The Nineteenth Century educator has turned his attention to the education of the defective classes, the blind and the deaf and dumb. Remarkable progress has been made in this direction. Systematic attempts to educate the deaf and dumb has been made as early as 1570 by Pedro de Ponce, a Benedictine monk, yet little headway was made until near the close of the Eighteenth Century, when the schools at Paris and Edinburgh were opened. The first institution for the education of the deaf and dumb in America was opened under Dr. T. H. Gallaudet at Hartford, Conn., April 15, 1817. A church for the deaf and dumb was opened in London in 1870, and in 1876 Rev. Henry W. Syle, the first deaf and dumb person to be ordained to the ministry, was given orders in the Episcopal Church at Philadelphia. The adoption of what is known as the visible speech method, by which the deaf are taught to read the words of speakers by the movements of the lips, owes its suggestion to Alexander Melville Bell, who explained his ideas before the London Society of Arts, March 14, 1866.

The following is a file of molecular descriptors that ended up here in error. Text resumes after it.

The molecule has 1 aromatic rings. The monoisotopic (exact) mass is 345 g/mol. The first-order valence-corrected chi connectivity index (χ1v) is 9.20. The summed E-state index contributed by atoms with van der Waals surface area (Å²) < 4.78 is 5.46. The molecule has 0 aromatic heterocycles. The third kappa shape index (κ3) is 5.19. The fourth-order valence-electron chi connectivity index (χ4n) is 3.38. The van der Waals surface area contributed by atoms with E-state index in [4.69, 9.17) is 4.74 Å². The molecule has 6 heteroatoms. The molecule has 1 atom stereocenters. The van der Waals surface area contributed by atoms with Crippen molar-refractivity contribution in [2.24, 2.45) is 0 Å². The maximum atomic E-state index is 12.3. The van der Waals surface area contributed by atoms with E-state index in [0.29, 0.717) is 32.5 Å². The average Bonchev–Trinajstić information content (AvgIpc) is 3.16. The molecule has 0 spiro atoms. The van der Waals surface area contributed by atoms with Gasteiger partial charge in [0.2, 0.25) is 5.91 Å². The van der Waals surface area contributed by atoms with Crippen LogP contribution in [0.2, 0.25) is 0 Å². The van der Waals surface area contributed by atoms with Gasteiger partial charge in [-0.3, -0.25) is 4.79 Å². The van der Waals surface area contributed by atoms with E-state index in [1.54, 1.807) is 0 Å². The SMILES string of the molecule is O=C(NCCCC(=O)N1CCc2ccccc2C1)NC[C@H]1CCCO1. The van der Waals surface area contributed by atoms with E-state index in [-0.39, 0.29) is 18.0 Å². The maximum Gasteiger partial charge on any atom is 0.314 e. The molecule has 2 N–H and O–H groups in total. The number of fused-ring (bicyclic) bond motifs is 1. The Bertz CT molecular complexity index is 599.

The first public school for the blind was established at Paris in 1784 by Valentine Hauy, and he began printing for the blind in raised characters in 1786. The whole Bible in raised characters was first printed in 1848 at Glasgow. Education for the blind has so developed that the sightless may be taught to do many things that seem almost incredible. Not only can they study almost any-thing that other human beings do, but they are able to play tag and shinny with all the energy of youth. Books for them are not now printed in characters like those used by those who can see. By the Braille system, which now is used almost universally, arbitrary characters are employed which are more readily detected by the fingers than are the Roman characters. Instruction is given by utilizing the sense of touch to the utmost, and this has been capable of some almost miraculous developments. The most remarkable known case of the education of the blind, deaf, and dumb is that of Helen Keller, whose story seems almost incredible. Miss Keller, blind and deaf, having never heard human language, has learned to speak and write French and German as well as a native of France or Germany. Her English, too, is perfection. She has read all the great authors, can recite Shakespeare, Goethe, and Hugo, writes good poetry herself and knows a good deal of Greek and Latin. To accomplish this marvelous result years of infinite toil and patience were spent by her and her interpreter and friend, Miss Sullivan, who, before undertaking the instruction of Helen, was a pupil teacher in a deaf-mute institution. The teacher began by establishing a sort of telegraph code between herself and her pupil in the form of finger taps on the palm of the little girl. Helen learned to give utterance to language by placing her fingers on Miss Sullivan's lips, face and throat, and then imitating the motions made by her teacher with the same muscles. She rides a bicycle and is going to Radcliffe College, the annex of Harvard, the preliminary entrance examinations for which she has already taken.